Reviewed by Alexandra Mullen
Sir Isaac Newton is one of the few scientists, I think, who has an afterlife in the public imagination. Even schoolchildren have a mental image of him sitting under an apple tree about to be bonked. The secretive Newton will never have a warm haze around him like that of playful, wispy-haired Einstein sticking out his tongue, but just as people can trot out Einstein’s E=mc2, so they pull out Newton’s laws — e.g. “to every action there is always opposed an equal reaction.”
But few of us know much else about him, and that’s a shame. Details of his life will never overshadow his work — and that’s a good thing — but they do enlarge our sense of how his work came to be, where his genius resides, and what remains inexplicable about him. Our ignorance isn’t the fault of willing biographers. There are several good biographies of Newton in print, especially Richard S. Westfall’s thorough one that comes in at almost 1,000 pages. Peter Ackroyd has written thousands of pages of biography alone — let’s forget about the novels and histories and children’s books for the moment — but he has also started a series of Brief Lives through which he can deploy his expository skill, quick eye, and brisk commentary to terrific effect. His recent biography of Newton weighs in at just a few ounces, but this baby doesn’t feel premature or undernourished.
Newton, by contrast, was a sickly infant; indeed, like David Copperfield, he was “a posthumous child,” born after his father’s death. But due also to his birth on Christmas Day, Newton’s beginnings were a mixture of the unprepossessing and the auspicious. His birth into an undistinguished country family in 1642 coincided with the beginning of the English Civil War. Thus his life and career span the political turmoil from Charles I’s beheading, through Cromwell’s Protectorate, through Charles II’s return, James II’s abortive reign, William, Mary, Anne, and the German George I, who died in 1727, the same year as Newton. Young Isaac survived his somewhat unhappy family life and education at a local grammar school to head off to Trinity College, Cambridge, where he did all of his most important work in mathematics and physics.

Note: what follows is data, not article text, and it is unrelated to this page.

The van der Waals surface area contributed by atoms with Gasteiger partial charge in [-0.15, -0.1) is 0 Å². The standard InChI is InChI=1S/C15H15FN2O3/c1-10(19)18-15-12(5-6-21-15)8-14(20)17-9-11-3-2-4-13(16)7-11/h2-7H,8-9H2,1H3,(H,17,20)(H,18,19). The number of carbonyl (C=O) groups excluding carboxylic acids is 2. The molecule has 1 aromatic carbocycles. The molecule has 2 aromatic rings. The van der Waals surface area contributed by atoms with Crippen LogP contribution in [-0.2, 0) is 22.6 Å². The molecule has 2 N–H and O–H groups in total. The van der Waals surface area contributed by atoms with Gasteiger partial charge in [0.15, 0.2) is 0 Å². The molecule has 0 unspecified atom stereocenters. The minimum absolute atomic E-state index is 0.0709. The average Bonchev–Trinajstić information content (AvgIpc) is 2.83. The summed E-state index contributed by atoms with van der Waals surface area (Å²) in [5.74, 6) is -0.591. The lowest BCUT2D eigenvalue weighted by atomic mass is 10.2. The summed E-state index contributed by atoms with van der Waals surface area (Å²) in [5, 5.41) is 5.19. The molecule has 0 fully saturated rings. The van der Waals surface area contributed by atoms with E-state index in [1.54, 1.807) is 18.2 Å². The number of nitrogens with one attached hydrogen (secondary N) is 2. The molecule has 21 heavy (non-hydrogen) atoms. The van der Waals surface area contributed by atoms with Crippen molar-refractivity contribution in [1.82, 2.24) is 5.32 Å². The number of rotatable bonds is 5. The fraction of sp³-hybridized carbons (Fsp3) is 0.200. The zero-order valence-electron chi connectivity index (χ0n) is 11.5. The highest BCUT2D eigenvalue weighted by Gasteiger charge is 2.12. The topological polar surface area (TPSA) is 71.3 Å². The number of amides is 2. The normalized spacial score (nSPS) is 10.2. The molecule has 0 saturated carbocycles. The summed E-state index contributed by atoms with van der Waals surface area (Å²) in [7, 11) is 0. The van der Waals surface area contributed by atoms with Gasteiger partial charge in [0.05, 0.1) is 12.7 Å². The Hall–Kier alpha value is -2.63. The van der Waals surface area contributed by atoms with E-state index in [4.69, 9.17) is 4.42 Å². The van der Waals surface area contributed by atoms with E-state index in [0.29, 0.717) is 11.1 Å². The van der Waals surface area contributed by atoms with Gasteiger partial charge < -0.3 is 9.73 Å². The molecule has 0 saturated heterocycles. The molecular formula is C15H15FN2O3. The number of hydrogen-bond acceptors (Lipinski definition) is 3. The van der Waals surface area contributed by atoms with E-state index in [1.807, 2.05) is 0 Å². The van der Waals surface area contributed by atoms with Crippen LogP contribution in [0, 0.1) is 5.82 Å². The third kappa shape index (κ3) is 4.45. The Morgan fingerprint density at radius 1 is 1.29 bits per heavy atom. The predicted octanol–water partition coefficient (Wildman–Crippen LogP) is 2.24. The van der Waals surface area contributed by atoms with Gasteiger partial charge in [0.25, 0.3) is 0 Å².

And yet Newton’s great teachers were not in the lecture halls: they were Euclid, Descartes, and Kepler, all of whom he read and absorbed on his own. One of his greatest talents — perhaps the only one he shares with Charles Darwin — was his ability to teach himself what he needed to know, from a curriculum that didn’t exist, to prepare for a job for which there was no description. Parallel to this autodidactic talent was Newton’s social self-sufficiency. This manifested itself early, in his isolation from other children while he busied himself in making “knick-knacks and models of wood in many kinds.” He made a mechanical cart (powered by himself at a windlass), a clock (powered by water), a mill (powered by mouse), and a super-accurate sundial; presumably based on his observations, he also made an almanac.
These details of the scientist?s early life seem to have predicted the adult Newton’s ability to build his own apparatus for experiments. His parabolic lensed telescope, for example, required a considerable amount of technical skill to conceive and put together — not only did he build it from scratch, he made the tools to build it, too. But one of his most famous experiments — Newton?s Bucket — is simple enough that you can rig it up in your backyard. These facts are important: natural philosophers tended to be stronger on abstract philosophizing, leaving more practical studies to barber-surgeons and alchemists along the lines of Victor Frankenstein. The fact is that Newton was interested in confirming his speculations by experiment (and conversely in observing natural phenomena and then speculating about their causes), was able to build his own equipment, and was willing for people to know about it. Newton’s questions to himself in his notebooks — for example, “To try whether the weight of a body may be altered by heate or cold” — makes it pretty easy to claim him as an early scientist, a word that in its modern meaning wasn’t even coined until 1833.
And yet. At the same time that Newton proclaimed his intellectual allegiances — “Good friends are Aristotle and Plato, but a greater friend is truth” — he also learned Hebrew the better to understand Old Testament prophecies. He devised an elegant analysis of the constituent parts of light at the same time that he practiced alchemy — in fact, he arguably took alchemy more seriously. Ackroyd writes, “He did not take up, exhaust it, and put it down — as he did with optics and mathematics. It was a continuing preoccupation, engaging his attention for over thirty years.”
I’ve set these terms up as value-laden opposites, which is how we tend to think of them. Certainly Martin Gardner, a far, far, better reader in this field than I am, sincerely thinks so: “What else might he have discovered had he not squandered his energy and talents on alchemy and Biblical exegesis!” he laments in the April 2008 issue of The New Criterion. After Ackroyd’s compressed exegesis of Newton’s life, though, I feel even more strongly that for Newton all his studies were part of a whole. He had a sense of an underlying unity of all things everywhere — a sense both mathematical and mystical. Without it, he might never, say, have made the mental extension from a particular apple drawn to earth to a universal force that binds all bodies together.
There’s a lot of material in Ackroyd’s brisk traversal of Newton’s long life — his famous professional feuds, for instance, with Leibniz and others, and his zealous tenure running England’s Mint. But the material amuses and instructs — and provides food for thought for what we owe Newton, and a mind unafraid to embrace contradiction.
Reviewed by Alexandra Mullen